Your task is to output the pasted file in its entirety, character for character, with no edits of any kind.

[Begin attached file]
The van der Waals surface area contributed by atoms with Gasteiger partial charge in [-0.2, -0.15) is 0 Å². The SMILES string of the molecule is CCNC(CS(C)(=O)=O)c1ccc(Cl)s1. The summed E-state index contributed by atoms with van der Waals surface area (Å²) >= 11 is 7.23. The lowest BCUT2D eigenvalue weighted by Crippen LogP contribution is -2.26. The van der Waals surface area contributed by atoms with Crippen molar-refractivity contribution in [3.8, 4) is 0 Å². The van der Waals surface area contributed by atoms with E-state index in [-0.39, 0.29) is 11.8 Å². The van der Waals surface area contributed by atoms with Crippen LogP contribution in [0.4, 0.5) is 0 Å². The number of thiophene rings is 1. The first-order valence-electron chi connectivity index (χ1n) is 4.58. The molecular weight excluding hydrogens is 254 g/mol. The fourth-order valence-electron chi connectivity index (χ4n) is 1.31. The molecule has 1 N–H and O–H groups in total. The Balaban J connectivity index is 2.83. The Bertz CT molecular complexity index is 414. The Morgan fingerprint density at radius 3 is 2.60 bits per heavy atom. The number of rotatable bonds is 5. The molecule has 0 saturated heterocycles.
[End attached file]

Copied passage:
The van der Waals surface area contributed by atoms with Gasteiger partial charge in [-0.2, -0.15) is 0 Å². The SMILES string of the molecule is CCNC(CS(C)(=O)=O)c1ccc(Cl)s1. The summed E-state index contributed by atoms with van der Waals surface area (Å²) >= 11 is 7.23. The lowest BCUT2D eigenvalue weighted by Crippen LogP contribution is -2.26. The van der Waals surface area contributed by atoms with Crippen molar-refractivity contribution in [3.8, 4) is 0 Å². The van der Waals surface area contributed by atoms with E-state index in [-0.39, 0.29) is 11.8 Å². The van der Waals surface area contributed by atoms with Crippen LogP contribution in [0.4, 0.5) is 0 Å². The number of thiophene rings is 1. The first-order valence-electron chi connectivity index (χ1n) is 4.58. The molecular weight excluding hydrogens is 254 g/mol. The fourth-order valence-electron chi connectivity index (χ4n) is 1.31. The molecule has 1 N–H and O–H groups in total. The Balaban J connectivity index is 2.83. The Bertz CT molecular complexity index is 414. The Morgan fingerprint density at radius 3 is 2.60 bits per heavy atom. The number of rotatable bonds is 5. The molecule has 0 saturated heterocycles.